Abstract

The application of the Hamilton-Jacobi equation to isotropic optical materials leads to the well-known eikonal equation which provides the surfaces normal to the ray trajectories. The symmetry between the coordinates x=(x 1,x 2,x 3) and the momenta p=(p 1,p 2,p 3) in the Hamiltonian formulation of Geometrical Optics establishes a dual Hamilton-Jacobi equation for “wavefronts” in the momentum space. This equation is also an eikonal equation when the refractive index distribution has spherical symmetry. In this case, another spherical symmetric refractive index distribution may exist such that the ray trajectories in the coordinates and momentum space are exchanged (examples of this case are given: Maxwell fish-eye, Eaton lens and Luneburg lens). The relationship between the wavefronts in the coordinate and momentum space is also analyzed. Curved orthogonal coordinates are considered as well.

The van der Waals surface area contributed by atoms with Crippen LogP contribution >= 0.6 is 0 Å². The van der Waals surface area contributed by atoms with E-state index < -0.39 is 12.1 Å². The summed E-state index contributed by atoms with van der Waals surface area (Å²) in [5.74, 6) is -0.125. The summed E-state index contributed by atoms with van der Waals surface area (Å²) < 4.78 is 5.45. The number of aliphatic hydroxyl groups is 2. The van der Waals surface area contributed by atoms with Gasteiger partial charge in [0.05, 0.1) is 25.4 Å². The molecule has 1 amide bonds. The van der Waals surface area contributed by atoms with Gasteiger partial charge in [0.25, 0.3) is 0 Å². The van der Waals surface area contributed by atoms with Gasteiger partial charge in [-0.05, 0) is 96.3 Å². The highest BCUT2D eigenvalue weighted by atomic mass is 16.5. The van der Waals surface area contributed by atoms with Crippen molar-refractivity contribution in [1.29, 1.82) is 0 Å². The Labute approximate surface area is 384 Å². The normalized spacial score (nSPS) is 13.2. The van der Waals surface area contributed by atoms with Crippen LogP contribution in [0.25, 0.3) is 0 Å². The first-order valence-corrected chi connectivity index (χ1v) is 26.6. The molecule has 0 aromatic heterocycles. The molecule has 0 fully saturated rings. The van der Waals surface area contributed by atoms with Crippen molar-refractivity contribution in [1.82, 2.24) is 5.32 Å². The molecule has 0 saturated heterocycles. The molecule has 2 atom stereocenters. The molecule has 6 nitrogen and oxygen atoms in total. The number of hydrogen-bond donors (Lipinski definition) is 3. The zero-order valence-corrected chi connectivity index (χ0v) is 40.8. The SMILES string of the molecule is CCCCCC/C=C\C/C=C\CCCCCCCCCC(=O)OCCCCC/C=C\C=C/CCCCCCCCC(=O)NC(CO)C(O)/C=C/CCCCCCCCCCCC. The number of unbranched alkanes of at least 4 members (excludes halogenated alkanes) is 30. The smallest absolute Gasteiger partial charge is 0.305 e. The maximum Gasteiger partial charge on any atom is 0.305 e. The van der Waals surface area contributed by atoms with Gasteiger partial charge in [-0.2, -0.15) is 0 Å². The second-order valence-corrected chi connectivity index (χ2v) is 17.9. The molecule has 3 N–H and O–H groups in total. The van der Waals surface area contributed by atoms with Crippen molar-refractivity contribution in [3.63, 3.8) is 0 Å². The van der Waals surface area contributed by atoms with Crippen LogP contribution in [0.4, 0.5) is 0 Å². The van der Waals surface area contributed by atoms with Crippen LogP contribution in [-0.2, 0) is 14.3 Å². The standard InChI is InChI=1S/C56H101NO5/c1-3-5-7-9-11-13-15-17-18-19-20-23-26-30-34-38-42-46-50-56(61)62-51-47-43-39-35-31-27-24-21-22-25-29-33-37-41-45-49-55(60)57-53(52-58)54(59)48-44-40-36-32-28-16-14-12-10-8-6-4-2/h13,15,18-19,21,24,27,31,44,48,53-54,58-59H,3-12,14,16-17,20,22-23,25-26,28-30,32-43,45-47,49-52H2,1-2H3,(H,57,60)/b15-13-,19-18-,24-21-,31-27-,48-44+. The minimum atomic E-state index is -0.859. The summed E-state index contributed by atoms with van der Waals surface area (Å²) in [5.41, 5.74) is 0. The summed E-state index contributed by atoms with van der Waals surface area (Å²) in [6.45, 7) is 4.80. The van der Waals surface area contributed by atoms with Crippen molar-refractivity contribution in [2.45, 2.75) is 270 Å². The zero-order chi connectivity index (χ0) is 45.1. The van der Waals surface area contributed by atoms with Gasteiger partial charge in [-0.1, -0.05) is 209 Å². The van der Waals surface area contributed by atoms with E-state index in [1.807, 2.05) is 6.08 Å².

© 2006 Optical Society of America

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References

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  3. J. V. José and E. J. Saletan, Classical Dynamics: A Contemporary Approach, (Cambridge University Press, 1998).
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    [CrossRef]
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  7. M. A. Alonso and G. W. Forbes, "Generalization of Hamilton's formalism for geometrical optics," J. Opt. Soc. Am. A 12, 2744- (1995), http://www.opticsinfobase.org/abstract.cfm?URI=josaa-12-12-2744.
    [CrossRef]
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    [CrossRef]
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  13. H. A. Buchdahl, "Luneburg lens: unitary invariance and point characteristic," J. Opt. Soc. Am. 73, 490- (1983).
    [CrossRef]
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    [CrossRef]